By Kelcie Brown
Mar 9 2022
If you’ve ever marveled at an odd growth on a leaf or bulge in a stem, chances are, you have seen a plant gall. Galls can come in many forms including witches brooms, blisters, leaf edge rolls, cones, balls, pouches, and patches or tufts of hairs called Filz galls (Redfern, 2011). On first glance, galls can sometimes be hard to distinguish from a plant’s own physiological or developmental abnormalities, but the key to understanding galls is that they are tissue thickenings induced by another organism. What further separates galls from leaf mines or normal herbivory is that any tissue growth by the plant is due to the gall inducer’s direct influence, rather than natural responses to damage, and the gall inducer feeds off of or in another way benefits from this modified tissue. These relationships are almost always parasitic, except in rare cases, such as the relationship between figs and fig wasps.
Certain species of bacteria, fungi, nematodes, mites, insects, and even other plants are known to induce plant galls (Redfern, 2011). The majority of gall inducers are insects, although the exact number of species is unknown. There are anywhere from 21,000 to 211,000 estimated species of insects worldwide that rely on galls to complete their life cycle (Espírito-Santo & Fernandes, 2007). For insect and mite gall inducers, galls provide shelter for developing larvae and provide ample food source without having to scavenge (Redfern, 2011). Gall-inducing plants are much less common, but you are likely already familiar with them–they include mistletoe, dwarf mistletoe, and dodder. At first glance, these plants may seem like your typical parasites, since they do not create galls as obvious as insects do, but they do induce tissue proliferation from which they draw nutrients, which classifies them as gall inducers.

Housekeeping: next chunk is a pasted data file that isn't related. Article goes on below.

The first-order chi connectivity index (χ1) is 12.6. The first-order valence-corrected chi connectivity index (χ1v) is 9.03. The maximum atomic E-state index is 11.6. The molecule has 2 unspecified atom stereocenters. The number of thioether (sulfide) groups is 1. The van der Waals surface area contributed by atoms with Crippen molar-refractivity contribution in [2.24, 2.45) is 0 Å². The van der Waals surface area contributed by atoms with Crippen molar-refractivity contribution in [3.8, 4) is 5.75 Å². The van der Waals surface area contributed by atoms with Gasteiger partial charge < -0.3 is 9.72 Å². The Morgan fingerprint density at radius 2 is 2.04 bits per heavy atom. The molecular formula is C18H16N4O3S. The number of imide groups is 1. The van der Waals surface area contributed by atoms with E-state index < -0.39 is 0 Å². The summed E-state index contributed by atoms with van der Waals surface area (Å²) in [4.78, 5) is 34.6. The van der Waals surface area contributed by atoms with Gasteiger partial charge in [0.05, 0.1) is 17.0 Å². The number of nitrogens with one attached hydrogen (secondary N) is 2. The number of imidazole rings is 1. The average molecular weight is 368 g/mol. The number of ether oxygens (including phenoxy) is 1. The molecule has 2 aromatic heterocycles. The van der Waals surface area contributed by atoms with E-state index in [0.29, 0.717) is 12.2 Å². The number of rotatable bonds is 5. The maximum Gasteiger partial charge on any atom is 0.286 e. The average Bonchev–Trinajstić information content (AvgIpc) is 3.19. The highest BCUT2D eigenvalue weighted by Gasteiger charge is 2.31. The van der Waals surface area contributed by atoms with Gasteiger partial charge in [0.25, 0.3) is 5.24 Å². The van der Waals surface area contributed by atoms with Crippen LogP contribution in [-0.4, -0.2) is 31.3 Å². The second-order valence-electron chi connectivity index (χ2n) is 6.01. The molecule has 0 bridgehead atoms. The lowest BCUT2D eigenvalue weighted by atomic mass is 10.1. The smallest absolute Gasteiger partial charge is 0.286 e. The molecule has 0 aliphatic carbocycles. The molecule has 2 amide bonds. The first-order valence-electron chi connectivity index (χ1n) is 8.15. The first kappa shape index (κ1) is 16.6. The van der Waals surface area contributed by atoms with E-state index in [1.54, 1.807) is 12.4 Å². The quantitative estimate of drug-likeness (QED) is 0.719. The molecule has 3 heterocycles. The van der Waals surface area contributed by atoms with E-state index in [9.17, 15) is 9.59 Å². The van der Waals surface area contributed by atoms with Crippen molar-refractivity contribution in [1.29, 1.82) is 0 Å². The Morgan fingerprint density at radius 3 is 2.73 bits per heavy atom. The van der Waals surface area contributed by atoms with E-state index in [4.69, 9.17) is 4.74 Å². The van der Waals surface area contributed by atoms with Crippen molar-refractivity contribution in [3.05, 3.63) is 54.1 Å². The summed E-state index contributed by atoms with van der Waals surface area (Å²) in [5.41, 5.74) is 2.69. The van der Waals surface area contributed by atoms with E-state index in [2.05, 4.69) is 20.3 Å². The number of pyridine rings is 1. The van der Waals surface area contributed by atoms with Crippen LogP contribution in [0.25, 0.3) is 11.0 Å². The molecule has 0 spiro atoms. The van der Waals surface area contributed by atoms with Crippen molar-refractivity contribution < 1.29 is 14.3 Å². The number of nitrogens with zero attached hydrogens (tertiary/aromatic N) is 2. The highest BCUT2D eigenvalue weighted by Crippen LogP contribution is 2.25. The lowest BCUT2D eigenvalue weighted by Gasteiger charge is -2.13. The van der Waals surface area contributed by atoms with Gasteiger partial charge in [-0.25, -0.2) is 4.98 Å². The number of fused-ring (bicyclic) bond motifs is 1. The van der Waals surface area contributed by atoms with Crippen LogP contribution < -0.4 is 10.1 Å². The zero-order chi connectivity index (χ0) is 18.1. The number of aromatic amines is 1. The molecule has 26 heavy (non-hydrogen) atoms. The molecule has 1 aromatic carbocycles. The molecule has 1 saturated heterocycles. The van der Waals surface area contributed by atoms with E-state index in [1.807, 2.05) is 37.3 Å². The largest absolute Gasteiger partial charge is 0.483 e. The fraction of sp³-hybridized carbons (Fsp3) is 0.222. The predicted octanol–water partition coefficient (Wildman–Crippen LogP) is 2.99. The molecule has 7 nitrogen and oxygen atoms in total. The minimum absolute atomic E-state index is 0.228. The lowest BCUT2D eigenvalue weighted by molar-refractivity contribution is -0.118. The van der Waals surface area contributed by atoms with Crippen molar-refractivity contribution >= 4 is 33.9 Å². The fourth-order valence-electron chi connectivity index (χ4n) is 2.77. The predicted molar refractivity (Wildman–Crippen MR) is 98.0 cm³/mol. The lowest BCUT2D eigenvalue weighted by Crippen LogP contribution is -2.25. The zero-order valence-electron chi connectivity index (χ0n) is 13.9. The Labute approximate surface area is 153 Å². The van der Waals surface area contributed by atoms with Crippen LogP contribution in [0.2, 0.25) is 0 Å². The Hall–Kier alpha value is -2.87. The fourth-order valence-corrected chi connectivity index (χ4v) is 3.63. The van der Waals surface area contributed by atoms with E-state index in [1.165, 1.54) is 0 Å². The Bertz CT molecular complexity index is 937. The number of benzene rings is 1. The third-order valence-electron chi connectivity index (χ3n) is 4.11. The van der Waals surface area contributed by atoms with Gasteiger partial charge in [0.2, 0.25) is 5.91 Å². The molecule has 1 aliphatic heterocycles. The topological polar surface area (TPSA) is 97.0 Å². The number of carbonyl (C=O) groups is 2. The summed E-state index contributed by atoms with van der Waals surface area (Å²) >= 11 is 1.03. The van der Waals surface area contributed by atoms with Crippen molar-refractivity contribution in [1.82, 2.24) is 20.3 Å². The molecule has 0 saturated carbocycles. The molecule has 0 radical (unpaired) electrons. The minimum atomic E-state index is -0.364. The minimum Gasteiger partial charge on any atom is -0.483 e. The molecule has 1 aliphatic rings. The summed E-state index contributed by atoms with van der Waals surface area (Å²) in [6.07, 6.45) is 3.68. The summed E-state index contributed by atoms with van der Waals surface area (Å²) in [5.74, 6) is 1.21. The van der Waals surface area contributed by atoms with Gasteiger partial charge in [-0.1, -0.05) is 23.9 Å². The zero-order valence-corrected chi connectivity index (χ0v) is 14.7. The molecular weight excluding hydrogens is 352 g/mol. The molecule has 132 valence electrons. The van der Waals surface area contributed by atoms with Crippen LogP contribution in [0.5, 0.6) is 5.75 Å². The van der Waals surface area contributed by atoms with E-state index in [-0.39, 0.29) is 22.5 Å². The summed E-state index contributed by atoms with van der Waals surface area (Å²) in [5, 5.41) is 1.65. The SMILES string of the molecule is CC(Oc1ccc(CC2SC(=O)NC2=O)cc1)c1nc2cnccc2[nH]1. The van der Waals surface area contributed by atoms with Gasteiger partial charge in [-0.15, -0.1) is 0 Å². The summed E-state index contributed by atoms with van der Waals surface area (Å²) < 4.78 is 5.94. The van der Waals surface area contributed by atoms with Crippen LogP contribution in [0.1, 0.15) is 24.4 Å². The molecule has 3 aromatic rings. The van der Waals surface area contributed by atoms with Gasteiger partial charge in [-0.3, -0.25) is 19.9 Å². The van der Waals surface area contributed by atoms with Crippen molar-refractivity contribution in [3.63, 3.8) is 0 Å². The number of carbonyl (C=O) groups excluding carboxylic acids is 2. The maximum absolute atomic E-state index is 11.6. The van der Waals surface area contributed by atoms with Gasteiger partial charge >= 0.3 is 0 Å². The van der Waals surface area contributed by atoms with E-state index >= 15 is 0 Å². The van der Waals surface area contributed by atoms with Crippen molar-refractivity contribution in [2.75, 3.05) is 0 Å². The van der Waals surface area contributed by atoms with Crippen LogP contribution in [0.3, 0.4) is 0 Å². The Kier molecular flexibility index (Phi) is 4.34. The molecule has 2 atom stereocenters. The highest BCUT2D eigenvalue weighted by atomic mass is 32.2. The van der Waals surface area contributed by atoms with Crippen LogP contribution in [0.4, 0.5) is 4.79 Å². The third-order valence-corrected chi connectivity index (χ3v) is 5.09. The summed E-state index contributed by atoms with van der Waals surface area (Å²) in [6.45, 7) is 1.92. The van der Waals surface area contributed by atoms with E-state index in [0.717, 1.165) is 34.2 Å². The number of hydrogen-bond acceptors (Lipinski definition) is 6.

Evolutionarily, galls have arisen independently many times (Redfern, 2011). The relationship a gall inducer must have with its host is highly specialized, and so it makes sense that galls can often be found on the dominant plants of a region, increasing their chances of finding a suitable host. Plants in the family Fagaceae (namely Quercus and Betula) in much of Europe and North America, as well as parts of Asia, are especially good hosts to gall inducers (Redfern, 2011; Insect and Mite Galls, n.d.). Likewise, gall inducers often find their homes in plants of the family Fabaceae in South America, Africa, and India, and Myrtaceae in Australia (Redfern, 2011).
Take a look at some of the weird and wacky galls that have hitchhiked into the herbarium!
If you would like to try your hand at identifying galls, visit https://gallformers.org/, a website made for gall enthusiasts by gall enthusiasts!